Official Orioles sale now has Red Sox the focus of rampant speculation

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The Baltimore Orioles organization will change hands this season after three decades under the same ownership.

On Jan. 30, Puck News reported that the Angelos family will be selling the club to a group led by a Baltimore-native billionaire, David Rubenstein. The sale was unanimously approved on the afternoon of March 27, just hours before Opening Day.

Since the initial announcement of the sale, the Orioles have gotten better. They dished the sixth and seventh-best prospects in their organization to the Brewers for Cy Young award winner and definite ace, Corbin Burnes.

It's true — the Orioles are leaving the Boston Red Sox in the dust.

John Angelos was notoriously miserly during his tenure as the owner in Baltimore. Upon the approval of Rubenstein's deal, he became the primary decision-maker and "control person" for the team.

The Orioles being sold is bad news for the newly-stingy Red Sox

That doesn't bode well for the Red Sox in the current state of John Henry and Tom Werner's budget plan.

If the Orioles are ever going to leap to try and win themselves a World Series, the time is now. Their farm system is flooded with young talent after years of poor performance in the American League East. Adley Rutschman and Gunnar Henderson have already made their impact in the majors and they show no signs of slowing down. Jackson Holliday and Grayson Rodriguez have great careers ahead of them and their moments in the big-league sun are surely coming soon.

Baltimore adding Burnes is the final push they needed to be competitive in the playoffs. The Orioles finished the 2023 season in first place in the AL East and, swiftly, unexpectedly, made themselves better with one move.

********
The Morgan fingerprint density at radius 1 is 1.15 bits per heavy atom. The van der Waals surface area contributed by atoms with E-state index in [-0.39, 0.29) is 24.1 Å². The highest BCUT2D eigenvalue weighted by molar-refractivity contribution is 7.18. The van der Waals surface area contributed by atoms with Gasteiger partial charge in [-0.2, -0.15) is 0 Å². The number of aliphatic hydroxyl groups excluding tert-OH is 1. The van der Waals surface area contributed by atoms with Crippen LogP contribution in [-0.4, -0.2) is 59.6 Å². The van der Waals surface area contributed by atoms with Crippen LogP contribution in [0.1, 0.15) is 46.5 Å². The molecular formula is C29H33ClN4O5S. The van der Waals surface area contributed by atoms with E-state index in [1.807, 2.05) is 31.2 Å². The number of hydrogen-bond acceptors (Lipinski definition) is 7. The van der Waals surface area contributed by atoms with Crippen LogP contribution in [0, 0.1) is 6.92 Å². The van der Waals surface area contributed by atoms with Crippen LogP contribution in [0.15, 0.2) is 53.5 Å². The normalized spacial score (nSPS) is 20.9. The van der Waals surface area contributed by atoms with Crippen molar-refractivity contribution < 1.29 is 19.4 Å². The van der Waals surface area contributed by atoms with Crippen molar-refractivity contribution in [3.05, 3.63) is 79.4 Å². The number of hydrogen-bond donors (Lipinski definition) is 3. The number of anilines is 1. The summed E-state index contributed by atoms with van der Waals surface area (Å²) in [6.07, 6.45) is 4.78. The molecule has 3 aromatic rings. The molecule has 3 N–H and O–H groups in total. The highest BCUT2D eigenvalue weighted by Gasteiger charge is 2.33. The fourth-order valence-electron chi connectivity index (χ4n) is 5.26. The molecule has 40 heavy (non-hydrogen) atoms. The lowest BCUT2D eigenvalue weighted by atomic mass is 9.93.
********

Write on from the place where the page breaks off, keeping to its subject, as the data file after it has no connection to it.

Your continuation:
Meanwhile, the Red Sox finished the 2023 campaign in last place and haven't done anything to improve all offseason. Red Sox ownership can no longer bank on the smaller market Orioles spending less than it every single year. Sure, Baltimore has less money at its disposal than Boston does, but if the Red Sox organization never spends any money, that won't matter.

Baltimore changing hands and suddenly making big moves should be a concern for Boston and the New York Yankees. Rumors circulated that the Yankees were also interested in Burnes but they never pulled the trigger because they thought Milwaukee was asking for too much in exchange for the hurler.

Not only do the Orioles have a new owner who will likely be more inclined to spend money than Angelos was, but they have the best farm system in baseball at their disposal to make expensive trades with.

Of course, New York has a lot of money at its disposal as the most valuable team in the league. And it flexed its spending muscles by signing Juan Soto for a staggering and record-breaking $31.5 million arbitration deal. But the Yankees seem unwilling to part with their homegrown players — at least as unwilling as the Sox are — as they considered the Brewers' asking price for Burnes too high, along with the White Sox's price for Dylan Cease.

The Toronto Blue Jays also seemed prepped and primed to spend money all offseason. They were in the race for Shohei Ohanti's services and, regardless of their position as real contenders for the pitcher, the organization looked more than ready to dish out whatever sum it needed to get a deal done.

This leaves the Red Sox and the Rays at the bottom as the two cheapest teams in the division — insanity considering that Henry is one of the wealthiest owners in the league and he has one of MLB's better farm systems at his disposal.

Red Sox Nation has been forced to wonder how much worse it can get this year. The sale of the Orioles could mean more big spending in the team's future while Boston fans are being fed false promises about the direction of the team and are being called "liars" for not believing in the front office's flawed vision of success.

The Orioles' new ownership is already causing trouble for the Red Sox organization. Camden Yards is selling out while Fenway Park is stalling out. And, frankly, it should be an embarrassment to the men in charge in Boston. The Red Sox can't afford for the little Fenway Dark Age to continue if everyone around them plans to improve. It feels like the front office is experiencing Stockholm Syndrome in the AL East's basement.

Come on, Henry, Werner and Sam Kennedy. Even the Orioles are making smarter business decisions than you this year.

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